In the first of this three-part series, I reflected on the temptation toward power and control that emerges from our pain and fear, and that we each have personal work to do that allows us to remain trusting in God rather than our own strategies to make something ‘work.’ The second part explored the two main temptations of the Church through history: to escape the world or to get so close to the world systems that we become shaped by the world rather than us shaping it.
In this final part, I want to explore how we, as the people of God, can be a “faithful presence” in society. As I discussed in the last article, we need both parts of this equation. We need to be those who are deeply faithful to the ways, work and words of Jesus, and we need to be formed by the story, vision and right desires that God has set before us.
Throughout history, and with this high calling, many Christians have decided to separate themselves from the world to such an extent that they have ended up without any meaningful witnessing presence in the world. If a desire to be faithful can lead to separatism, then a desire to be present, (or as it is more often called, to be relevant), can lead to syncretism. Syncretism is when the ways of the world begin to be mixed into the way of being Christian, effectively undercutting the faithful witness of the Church.
In his book Culture Making, Andy Crouch names four postures the American Church (and by extension, much of the evangelical world which it shapes) has held in the last decades when it comes to relating to society and the culture it creates. We can see this in many contexts but for the sake of summary, I will reference how this relates to the attitudes towards movies.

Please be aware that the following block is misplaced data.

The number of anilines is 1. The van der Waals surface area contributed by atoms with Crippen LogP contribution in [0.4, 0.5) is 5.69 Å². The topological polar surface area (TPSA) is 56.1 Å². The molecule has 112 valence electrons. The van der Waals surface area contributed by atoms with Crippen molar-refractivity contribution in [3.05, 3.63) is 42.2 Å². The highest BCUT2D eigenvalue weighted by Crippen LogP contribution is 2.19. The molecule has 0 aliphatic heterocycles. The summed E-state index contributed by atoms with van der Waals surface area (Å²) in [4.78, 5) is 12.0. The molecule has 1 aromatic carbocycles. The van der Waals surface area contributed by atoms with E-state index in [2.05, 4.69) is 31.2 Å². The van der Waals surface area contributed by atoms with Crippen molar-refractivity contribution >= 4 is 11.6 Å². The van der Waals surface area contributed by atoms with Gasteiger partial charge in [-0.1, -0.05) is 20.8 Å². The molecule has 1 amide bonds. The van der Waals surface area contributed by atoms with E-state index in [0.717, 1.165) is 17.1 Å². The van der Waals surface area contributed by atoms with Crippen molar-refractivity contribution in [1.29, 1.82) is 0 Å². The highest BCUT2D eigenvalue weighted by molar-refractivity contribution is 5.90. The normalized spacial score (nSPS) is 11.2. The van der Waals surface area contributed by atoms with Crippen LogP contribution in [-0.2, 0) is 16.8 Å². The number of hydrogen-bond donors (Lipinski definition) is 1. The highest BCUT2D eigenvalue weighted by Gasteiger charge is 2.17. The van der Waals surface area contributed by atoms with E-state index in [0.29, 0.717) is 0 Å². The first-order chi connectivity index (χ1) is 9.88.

The first posture is to condemn culture. This is the fundamentalist church posture. With a deep concern for faithfulness, there is also a concern of being infected by culture. While it is true that cultural artefacts like movies can slowly shape us in ways that harm our faithfulness, this group fails to be a meaningful faithful presence in society because all they can do is condemn and opt out of the world they see around them. The message is “don’t go to the movies.”
The second posture is to copy culture. This is the evangelical church posture that wants to be relevant to the society around it. Coming out of the reactive fundamentalism of their parents, evangelicals want a non-embarrassing witness which attracts their non-believing neighbours. One of the founders of the seeker-sensitive church movement called for Christians to develop "a safe place for a dangerous message.” Church buildings were built to look more like shopping malls and movie theatres, all to attract people to what they already liked. It gave rise to the forms of church that I recently heard cynically referred to as a “Coldplay concert with a TED talk.” Christian movies, music and books are made with Christian values and messages as alternatives to non-Christian culture. The problem with this is that we are always behind the curve. If we continually take our cues from the surrounding culture then what we create is always, at best, 30 seconds out of date. The message is, "let’s make Christian movies.”
The third posture is to critique culture. This is the posture of reformed intellectual Christianity. Christians in this posture recognise that much of the culture around them carries messages and meanings that could be engaged with for the sake of revealing the God behind the creation. This is the movement that either diagnoses the ills of cultural movements or names the ache for God that exists behind the cultural products of the society that surrounds them. The problem with this posture is that its only tool is critique. Similarly to the copy culture posture, it is a reaction to a cultural creation and doesn’t offer anything other than cold, deconstructing critique. This posture starts book clubs and movie reviews discerning the code beneath the code but actually leaves most observers cold. The message is "let’s write long-form critiques of movies.”